3
$\begingroup$

I think my question/situation is a little bit of rare so I start this question and want to hear from you experience pilots.

I'm a 30+ migrant from China working as a software engineer for 10 years. Now I use my weekends taking flight training for Private Pilot Licence in Sydney. Currently I don't see any big problem with my training and probably in next couple of weeks I will have my first Solo. What concerns me is my past experience. I can say I'm rather a good programmer and writing code for computer(iPhone) is really different from driving or flying. My flight instructor tend to say (and I agree) I always fly with the exact numbers rather than make necessary adjustment according to situation outside. So I guess with the past 10 years indoor in-front-of-keyboard office life/experience. The more you get your life/experience aligned with computer/coding, the harder you could get out of it.

What's worse is I don't have any driving experience until two months ago I started to practice for my Australian driver's licence. Now I have my licence issued for one month and I still only drove four or five times with rented car. Though I love public transportation and I'm not that declined to own a car, now I start to thinking about the benefit of driving experience for my flight training. At least driving skills are accumulated with "hours" (which is the same as flying) and it will get me out of computer world.

Do you have any suggestion or advice on this? Thanks for reading and replying. Cheers~

P.S. if possible, my target is CPL one day.

$\endgroup$
  • 1
    $\begingroup$ Welcome to the site, it's good to hear of people taking up flying. Your question is not completely clear. Are you concerned you lack decision making capabilities, or are you thinking that somehow driving experience translates to flying experience? $\endgroup$ – GdD Jun 3 '15 at 8:25
  • $\begingroup$ Thanks @GdD. I just think(guess) driving a car and an airplane are similar. My previous experience limited my understanding of developing this kind of skill. For a not so accurate example: in my previous working environment everything is "known", the requirement the language spec the algorithm. But with driving/flying, one has to observe somewhat "unknown" or "unpredictable" situation like passengers on road or "flying too low on base". it's just not "a given input will must result a definite output". I think i've lost somewhere there. $\endgroup$ – kcome Jun 3 '15 at 8:39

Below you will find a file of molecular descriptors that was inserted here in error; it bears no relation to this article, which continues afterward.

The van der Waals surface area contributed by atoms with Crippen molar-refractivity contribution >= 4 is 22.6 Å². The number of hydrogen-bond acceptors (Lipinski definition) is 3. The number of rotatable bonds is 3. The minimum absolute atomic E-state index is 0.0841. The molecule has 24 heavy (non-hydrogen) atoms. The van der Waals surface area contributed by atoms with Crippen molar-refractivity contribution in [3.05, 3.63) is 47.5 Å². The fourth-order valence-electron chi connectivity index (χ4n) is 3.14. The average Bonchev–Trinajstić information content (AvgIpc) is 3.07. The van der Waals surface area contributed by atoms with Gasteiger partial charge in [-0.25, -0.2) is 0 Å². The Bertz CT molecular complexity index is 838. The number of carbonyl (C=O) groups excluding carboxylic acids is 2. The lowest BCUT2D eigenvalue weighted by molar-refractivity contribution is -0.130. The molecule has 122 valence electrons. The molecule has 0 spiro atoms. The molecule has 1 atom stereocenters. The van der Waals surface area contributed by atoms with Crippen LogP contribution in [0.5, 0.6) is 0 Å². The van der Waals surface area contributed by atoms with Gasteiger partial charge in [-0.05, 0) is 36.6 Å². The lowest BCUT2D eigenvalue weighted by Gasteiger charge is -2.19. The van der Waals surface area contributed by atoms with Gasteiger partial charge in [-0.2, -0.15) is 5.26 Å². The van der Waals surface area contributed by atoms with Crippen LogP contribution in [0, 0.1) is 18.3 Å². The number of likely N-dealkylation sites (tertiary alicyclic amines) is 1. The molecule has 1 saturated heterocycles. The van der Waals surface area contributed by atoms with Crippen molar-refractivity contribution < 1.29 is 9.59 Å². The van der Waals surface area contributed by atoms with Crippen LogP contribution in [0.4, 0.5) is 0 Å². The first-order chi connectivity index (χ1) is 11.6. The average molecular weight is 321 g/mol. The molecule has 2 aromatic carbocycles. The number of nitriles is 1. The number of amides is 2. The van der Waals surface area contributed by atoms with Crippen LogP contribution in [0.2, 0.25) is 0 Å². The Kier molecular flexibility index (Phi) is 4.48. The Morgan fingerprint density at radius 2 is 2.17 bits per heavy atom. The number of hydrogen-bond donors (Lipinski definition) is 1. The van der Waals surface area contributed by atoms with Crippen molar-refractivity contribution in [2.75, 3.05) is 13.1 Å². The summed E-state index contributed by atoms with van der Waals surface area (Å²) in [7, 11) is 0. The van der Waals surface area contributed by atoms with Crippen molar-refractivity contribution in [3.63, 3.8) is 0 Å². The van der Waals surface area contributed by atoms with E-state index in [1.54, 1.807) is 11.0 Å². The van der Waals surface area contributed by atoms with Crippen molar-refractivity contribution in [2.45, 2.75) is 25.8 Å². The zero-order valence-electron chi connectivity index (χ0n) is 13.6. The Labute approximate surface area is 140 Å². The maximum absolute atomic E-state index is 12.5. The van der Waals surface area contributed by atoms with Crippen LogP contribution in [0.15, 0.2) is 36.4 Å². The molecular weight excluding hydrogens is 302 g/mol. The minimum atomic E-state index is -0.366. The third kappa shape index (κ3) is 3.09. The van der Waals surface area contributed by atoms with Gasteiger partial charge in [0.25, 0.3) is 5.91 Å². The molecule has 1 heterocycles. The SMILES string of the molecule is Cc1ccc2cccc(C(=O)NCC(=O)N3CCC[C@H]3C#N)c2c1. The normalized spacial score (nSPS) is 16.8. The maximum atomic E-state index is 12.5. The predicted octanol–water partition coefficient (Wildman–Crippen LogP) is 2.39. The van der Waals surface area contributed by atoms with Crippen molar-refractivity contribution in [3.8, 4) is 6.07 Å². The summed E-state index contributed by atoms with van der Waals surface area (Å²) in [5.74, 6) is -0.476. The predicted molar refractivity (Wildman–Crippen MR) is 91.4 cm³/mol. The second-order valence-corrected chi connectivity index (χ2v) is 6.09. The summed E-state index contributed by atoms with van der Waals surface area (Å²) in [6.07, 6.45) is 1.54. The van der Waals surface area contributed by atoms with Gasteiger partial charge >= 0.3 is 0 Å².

7
$\begingroup$

I don't think driver training is beneficial to flight training, the physical acts of driving and flying are too dissimilar. Driving is a handy skill to have for sure, it's usually much easier to get to the airfield for one thing, it's not going to translate to flying though.

As for flying the numbers you are falling back on what you are good at: attention to technical detail. Attention to technical detail is a very good thing in flying - having a plan and rehearsing for emergencies can save you neck. What your instructor may be telling you is that you need to focus your attention to other details. You may be spending too much time looking at your instruments and not enough looking outside. I did this at first because I had spent a lot of time playing flight simulators and I'm also in IT and spend a lot of time looking at displays in front of my face. The cure is simple: force yourself to get in the good habits of looking outside the aircraft and developing situational awareness. You can only get that through flying practice.